Teachers in the Evergreen and Washougal school districts headed to the picket lines Tuesday, kicking off what’s expected to be widespread strikes across Clark County.
Red-clad teachers across both districts marched in front of their home campuses, hoisting signs reading “ON STRIKE!” and waving at cars whose drivers honked as they passed.
Districts and unions locally and across the state are negotiating new pay scales due to new school funding legislation. After allocating $7.3 billion to the state school system last year, the Legislature this year added nearly another $1 billion for teacher salaries.
But at the end of the day districts appeared no closer to wage agreements than they were this morning.
Evergreen on strike
Demonstrations at Evergreen campuses were peaceful affairs with few cheers or chants. The Evergreen Education Association represents about 1,800 teachers and instructional staff, and all are expected to be at the picket lines until the strike is over.
Evergreen announced early in the day that school would be closed Wednesday. Middle and high school athletics will continue, because coaches are covered under a separate contract.
When asked by text how negotiations were going, Evergreen Education Association President Bill Beville responded, “Meh.”
Project Transformation, a local summer camp program, will offer breakfast and lunch, plus activities for parents and their children from 8 a.m. to 1 p.m. Wednesday at Leroy Haagen Park, N.E. Ninth Ave., Vancouver.
Clusters of teachers marched back and forth in front of their home campuses. At Evergreen High School and other busier campuses, there were upward of 100 demonstrators, while neighborhood elementary schools saw dozens gathering at otherwise deserted campuses.
Teachers chatted as they marched, quipping about the number of steps their pedometers would register that day.
Norm Sanford, a math teacher and instructional coach, was on the line at Evergreen High School.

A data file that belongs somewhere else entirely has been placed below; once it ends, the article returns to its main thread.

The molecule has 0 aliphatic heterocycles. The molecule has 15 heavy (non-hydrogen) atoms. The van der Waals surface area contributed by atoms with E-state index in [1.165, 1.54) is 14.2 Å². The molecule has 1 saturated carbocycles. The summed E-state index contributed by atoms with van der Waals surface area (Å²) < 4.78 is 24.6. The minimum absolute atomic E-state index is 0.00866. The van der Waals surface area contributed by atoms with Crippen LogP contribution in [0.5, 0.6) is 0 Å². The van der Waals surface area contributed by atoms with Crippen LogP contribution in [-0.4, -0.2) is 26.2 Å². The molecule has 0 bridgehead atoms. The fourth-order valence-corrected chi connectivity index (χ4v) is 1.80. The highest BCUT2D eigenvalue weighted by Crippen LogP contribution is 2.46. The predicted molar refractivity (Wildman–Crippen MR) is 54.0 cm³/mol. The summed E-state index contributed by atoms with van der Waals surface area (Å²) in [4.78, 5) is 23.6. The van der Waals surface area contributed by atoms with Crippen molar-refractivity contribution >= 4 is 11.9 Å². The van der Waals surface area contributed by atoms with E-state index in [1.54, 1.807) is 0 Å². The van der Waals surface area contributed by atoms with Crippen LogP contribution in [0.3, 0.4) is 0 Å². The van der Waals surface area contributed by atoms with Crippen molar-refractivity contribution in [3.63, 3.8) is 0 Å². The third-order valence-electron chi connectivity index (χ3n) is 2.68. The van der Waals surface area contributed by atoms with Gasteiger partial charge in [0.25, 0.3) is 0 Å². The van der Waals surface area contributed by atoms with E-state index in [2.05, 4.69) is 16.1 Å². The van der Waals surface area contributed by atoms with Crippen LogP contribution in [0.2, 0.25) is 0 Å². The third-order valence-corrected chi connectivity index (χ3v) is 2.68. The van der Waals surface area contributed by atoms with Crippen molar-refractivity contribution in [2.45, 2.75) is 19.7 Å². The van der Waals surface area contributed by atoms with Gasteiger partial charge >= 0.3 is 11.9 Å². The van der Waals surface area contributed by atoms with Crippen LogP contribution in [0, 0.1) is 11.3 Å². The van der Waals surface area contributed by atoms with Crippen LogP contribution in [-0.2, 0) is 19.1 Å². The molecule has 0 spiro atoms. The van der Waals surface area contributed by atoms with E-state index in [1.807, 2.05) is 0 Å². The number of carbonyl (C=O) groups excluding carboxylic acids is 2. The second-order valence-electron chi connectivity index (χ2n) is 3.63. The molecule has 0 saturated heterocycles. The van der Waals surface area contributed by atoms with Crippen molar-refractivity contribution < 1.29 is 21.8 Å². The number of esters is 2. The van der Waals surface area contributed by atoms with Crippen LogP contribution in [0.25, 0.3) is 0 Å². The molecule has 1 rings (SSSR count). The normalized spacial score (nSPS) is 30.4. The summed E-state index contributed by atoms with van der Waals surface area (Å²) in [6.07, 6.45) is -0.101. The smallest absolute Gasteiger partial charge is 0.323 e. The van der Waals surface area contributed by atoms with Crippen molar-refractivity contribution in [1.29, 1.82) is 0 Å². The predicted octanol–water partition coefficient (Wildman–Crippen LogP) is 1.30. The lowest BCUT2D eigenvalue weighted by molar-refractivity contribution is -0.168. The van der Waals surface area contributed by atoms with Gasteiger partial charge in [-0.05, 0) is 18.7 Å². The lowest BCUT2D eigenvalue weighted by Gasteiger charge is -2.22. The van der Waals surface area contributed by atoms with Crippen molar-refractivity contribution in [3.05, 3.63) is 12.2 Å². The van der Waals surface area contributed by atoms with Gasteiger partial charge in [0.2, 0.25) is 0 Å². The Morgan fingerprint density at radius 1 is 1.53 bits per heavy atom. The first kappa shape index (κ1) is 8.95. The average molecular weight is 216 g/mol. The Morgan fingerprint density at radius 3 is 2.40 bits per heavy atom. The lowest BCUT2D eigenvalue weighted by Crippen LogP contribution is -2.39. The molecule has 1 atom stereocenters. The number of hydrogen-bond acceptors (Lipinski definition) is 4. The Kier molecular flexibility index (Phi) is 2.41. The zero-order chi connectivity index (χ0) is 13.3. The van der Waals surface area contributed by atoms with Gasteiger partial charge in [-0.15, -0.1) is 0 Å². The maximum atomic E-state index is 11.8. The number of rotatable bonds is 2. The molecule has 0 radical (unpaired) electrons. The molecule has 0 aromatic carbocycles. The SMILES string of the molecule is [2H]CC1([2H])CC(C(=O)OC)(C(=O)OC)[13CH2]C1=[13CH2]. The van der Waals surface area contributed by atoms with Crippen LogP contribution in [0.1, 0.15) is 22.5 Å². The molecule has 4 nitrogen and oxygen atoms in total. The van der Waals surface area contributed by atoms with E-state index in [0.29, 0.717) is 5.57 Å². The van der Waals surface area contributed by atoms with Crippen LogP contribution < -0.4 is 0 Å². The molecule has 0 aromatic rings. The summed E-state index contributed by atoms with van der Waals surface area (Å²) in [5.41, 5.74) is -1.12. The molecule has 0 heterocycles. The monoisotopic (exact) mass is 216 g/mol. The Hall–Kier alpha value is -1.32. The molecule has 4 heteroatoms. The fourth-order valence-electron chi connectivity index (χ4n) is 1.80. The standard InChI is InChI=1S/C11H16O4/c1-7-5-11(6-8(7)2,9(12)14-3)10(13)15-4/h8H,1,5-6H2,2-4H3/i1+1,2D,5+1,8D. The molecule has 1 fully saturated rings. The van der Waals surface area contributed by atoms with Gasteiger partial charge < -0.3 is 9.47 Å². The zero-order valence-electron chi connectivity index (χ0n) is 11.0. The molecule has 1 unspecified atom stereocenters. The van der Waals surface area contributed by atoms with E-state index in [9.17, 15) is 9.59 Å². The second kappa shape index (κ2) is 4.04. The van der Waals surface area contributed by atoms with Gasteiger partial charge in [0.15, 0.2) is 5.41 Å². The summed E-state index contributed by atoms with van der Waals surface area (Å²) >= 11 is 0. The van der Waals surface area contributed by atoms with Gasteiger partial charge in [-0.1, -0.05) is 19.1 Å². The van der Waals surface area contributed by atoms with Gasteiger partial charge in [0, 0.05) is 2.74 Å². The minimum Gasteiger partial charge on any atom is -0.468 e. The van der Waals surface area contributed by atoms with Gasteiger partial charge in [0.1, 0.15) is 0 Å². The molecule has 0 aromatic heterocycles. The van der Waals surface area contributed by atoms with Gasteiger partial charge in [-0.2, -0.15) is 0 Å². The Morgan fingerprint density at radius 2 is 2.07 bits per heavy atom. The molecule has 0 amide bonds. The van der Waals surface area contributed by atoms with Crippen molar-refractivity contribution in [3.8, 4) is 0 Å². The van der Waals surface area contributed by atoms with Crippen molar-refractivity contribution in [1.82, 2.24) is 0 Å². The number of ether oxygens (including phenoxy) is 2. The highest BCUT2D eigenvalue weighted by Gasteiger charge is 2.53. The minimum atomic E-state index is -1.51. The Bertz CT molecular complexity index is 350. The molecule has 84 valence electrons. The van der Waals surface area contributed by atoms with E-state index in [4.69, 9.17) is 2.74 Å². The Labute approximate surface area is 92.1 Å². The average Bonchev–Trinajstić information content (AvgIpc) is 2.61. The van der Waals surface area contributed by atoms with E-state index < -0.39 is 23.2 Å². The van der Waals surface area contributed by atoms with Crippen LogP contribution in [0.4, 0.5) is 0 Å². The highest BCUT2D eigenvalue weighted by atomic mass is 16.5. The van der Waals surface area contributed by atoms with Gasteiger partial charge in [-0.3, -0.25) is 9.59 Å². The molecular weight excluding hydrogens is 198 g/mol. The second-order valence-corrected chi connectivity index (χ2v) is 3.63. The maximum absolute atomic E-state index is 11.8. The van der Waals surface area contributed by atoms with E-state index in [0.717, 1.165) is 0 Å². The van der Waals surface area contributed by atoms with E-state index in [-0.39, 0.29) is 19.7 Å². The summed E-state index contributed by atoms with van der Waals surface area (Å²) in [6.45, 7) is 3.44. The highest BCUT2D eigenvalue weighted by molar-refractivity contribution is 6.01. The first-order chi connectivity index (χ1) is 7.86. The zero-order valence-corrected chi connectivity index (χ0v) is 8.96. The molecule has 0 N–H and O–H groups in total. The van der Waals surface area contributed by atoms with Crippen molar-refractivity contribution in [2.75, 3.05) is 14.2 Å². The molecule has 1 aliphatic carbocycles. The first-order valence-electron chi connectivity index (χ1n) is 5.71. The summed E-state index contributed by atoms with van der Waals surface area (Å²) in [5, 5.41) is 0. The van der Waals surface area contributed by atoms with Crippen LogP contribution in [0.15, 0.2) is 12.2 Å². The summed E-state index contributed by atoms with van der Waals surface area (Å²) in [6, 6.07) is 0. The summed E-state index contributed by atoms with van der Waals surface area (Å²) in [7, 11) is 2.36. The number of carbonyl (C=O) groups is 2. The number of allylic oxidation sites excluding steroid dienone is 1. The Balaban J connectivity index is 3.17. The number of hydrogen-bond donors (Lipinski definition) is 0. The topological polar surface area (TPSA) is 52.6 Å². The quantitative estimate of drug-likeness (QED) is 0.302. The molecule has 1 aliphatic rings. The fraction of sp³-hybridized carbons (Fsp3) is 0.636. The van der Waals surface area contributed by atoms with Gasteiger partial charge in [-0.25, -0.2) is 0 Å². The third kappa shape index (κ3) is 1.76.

“I’m hoping it sends a message to the community that they need to let the district office know that they want this to be over with,” he said. “That we want to go back to work.”
At nearby Burton Elementary School, Steve Miller, a fifth-grade teacher, called on the district to pass through the money allocated by the Legislature toward teacher salaries in the form of double-digit percent pay raises.
“We want this to be resolved as quickly as possible,” Miller said. “It’s disheartening this is happening.”
Miller added that teachers don’t want to be striking, and said it was difficult to attend Monday night’s open house at the school, meeting his future students, and knowing families were disappointed their children would not be in class.
“We’re here for the kids,” Miller said. “We want to teach. We want to be back in the classroom.”
Evergreen Public Schools, meanwhile, maintains it is passing along all available funds, plus local levy dollars, to teachers. In an Aug. 16 news release, the district announced it was offering teachers an average 8.3 percent increase in compensation for the 2018-2019 school year, which would set starting teacher salaries at $50,687, while the most experienced teachers would receive $96,045. The average salary under the district proposal would be about $79,000 plus benefits.
Under advice from the Public Employment Relations Commission, whose mediator is assisting contract negotiations in Evergreen and other districts, neither the union nor the district are providing updated versions of their salary proposals.